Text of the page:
Admittedly, the CBI and BRC surveys are at weak levels. But at least they improved in July. The CBI’s reported sales balance rebounded from -42 in June to -16. And the BRC reported that annual growth in like-for-like retail sales volumes was +0.1% y/y in July, up from -1.6% in June. As a result, our implied real measure of BRC retail sales suggests sales growth picked up in July. Food stores in particular may have been helped by warmer-than-usual weather in July.

With real wage growth remaining robust in recent months, consumers have the ability to spend. And July’s GfK measure of consumer confidence indicated households were more upbeat about their own finances and the economic outlook at the start of Q3 suggesting they may be willing to spend too – despite Brexit uncertainty.

All in all, we have pencilled in a 0.5% m/m rise in retail sales in July. (See Chart 5.) If we are right, even if growth stagnates in August and September, retail sales should still grow by 1.0% q/q in Q3 as a whole, contributing 0.05ppts to GDP.

Chart 5: Retail Sales Volumes

Sources: Refinitiv, Capital Economics


Economic Diary & Forecasts

Upcoming Events & Data Releases

Date

Country

Release/Indicator/Event

Time (BST)

Previous*

Consensus*

CE Forecasts*

UK Data Response

Mon 12th

No Significant Data Released

Tue 13th

UK

Change in Employment (Jun, 3m/3m)

(09.30)

+28,000

+69,000

+33,000

DR

UK

ILO Unemployment Rate (Jun)

(09.30)

+3.8%

+3.8%

+3.7%

DR

UK

Average Earnings Inc. Bonus (Jun, 3m/yy)

(09.30)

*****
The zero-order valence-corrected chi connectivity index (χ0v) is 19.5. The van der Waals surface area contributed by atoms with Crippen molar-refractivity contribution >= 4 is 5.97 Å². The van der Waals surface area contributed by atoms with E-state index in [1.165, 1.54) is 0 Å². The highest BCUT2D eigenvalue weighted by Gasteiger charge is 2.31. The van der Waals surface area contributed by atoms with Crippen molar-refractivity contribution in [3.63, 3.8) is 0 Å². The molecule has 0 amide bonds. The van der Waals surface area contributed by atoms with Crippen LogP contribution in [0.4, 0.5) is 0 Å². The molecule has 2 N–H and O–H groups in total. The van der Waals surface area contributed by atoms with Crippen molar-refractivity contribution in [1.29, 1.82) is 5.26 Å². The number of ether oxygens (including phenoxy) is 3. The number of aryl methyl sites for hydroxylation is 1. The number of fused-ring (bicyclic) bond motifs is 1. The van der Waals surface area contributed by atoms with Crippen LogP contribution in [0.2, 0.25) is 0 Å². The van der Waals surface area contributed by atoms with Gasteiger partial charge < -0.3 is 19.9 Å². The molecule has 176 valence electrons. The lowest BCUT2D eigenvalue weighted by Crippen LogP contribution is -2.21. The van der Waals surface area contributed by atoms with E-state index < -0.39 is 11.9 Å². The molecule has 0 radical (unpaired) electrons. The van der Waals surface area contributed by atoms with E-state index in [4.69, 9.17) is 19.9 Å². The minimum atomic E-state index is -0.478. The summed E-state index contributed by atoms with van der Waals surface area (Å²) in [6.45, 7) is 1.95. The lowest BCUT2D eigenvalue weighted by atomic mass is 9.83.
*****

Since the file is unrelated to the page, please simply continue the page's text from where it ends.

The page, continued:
(+3.4%)

(+3.7%)

(+3.7%)

DR

UK

Average Earnings Ex. Bonus (Jun, 3m/yy)

(09.30)

(+3.6%)

(+3.8%)

(+3.9%)

DR

Wed 14th

UK

CPI (Jul)

(09.30)

0.0%(+2.0%)

-0.1%(+1.9%)

0.0%(+2.0%)

DR

UK

Core CPI (Jul)

(09.30)

0.0%(+1.8%)

-0.2%(+1.7%)

-0.1%(+1.8%)

DR

UK

RPI (Jul)

(09.30)

+0.1%(+2.9%)

0.0%(+2.8%)

+0.1%(+2.9%)

DR

UK

PPI Input (Jul)

(09.30)

-1.4%(-0.3%)

+0.5%(+0.3%)

0.0%(-0.3%)

DR

UK

PPI Output (Jul)

(09.30)

-0.1%(+1.6%)

+0.1%(+1.7%)

+0.2(+1.8%)

DR

UK

House Price Index (Jun, m/m)

(09.30)

(+1.2%)

Thu 15th

UK

Retail Sales Inc. Fuel (Jul)

(09.30)

+1.0%(+3.8%)

+0.1%(+2.6%)

+0.5%(+3.3%)

DR

Fri 16th

No Significant Data Released

Selected future data releases and events

Tue 20th

UK

CBI Industrial Trends Survey (Aug)

(11.00)

Wed 21st

UK

Public Finances (Jul)

(09.30)

DR

Thu 22nd

UK

CBI Distributive Trades Survey (Aug)

(11.00)

*m/m(y/y) unless otherwise stated

Sources: Bloomberg, Capital Economics

Main Economic & Market Forecasts**

%q/q(%y/y) unless stated

Latest

Q1 2019

Q2 2019

Q3 2019

Q4 2019

2019

2020

2021

GDP

-0.2(+1.2)

+0.5(+1.8)

-0.2(+1.2)

+0.4(+1.0)

+0.3(+1.1)

(+1.3)

(+1.5)

(+2.0)

Household spending

+0.5(+1.8)

+0.6(+1.9)

+0.5(+1.8)

+0.5(+1.8)

+0.5(+2.0)

(+1.9)

(+2.0)

(+1.7)

CPI inflation (%)

(+2.0) (Jun)

(+1.9)

(+2.0)

(+1.9)

(+1.8)

(+1.9)

(+2.2)

(+2.3)

ILO unemployment rate (%)

3.8 (May)

3.9

3.8

3.9

4.0

3.9

4.0

4.0

Bank rate, end period (%)

0.75

0.75

0.75

0.75

0.75

0.75

1.00

1.25

10 yr gilt, end period (%)

0.48

1.00

0.83

0.87

1.00

1.00

1.25

1.75

$/£, end period

1.21

1.32

1.27

1.25

1.25

1.25

1.30

1.35

Euro/£, end period

1.08

1.17

1.12

1.12

1.19

1.19

1.13

1.17

Sources: Capital Economics, Refinitiv

** Based on a scenario in which Brexit is repeatedly delayed. For forecasts based on a deal or a no deal, please see our UK Economics UpdatePick your own Brexit forecast”, 1st July 2019.


Ruth Gregory, Senior UK Economist, +44 20 7811 3913, ruth.gregory@capitaleconomics.com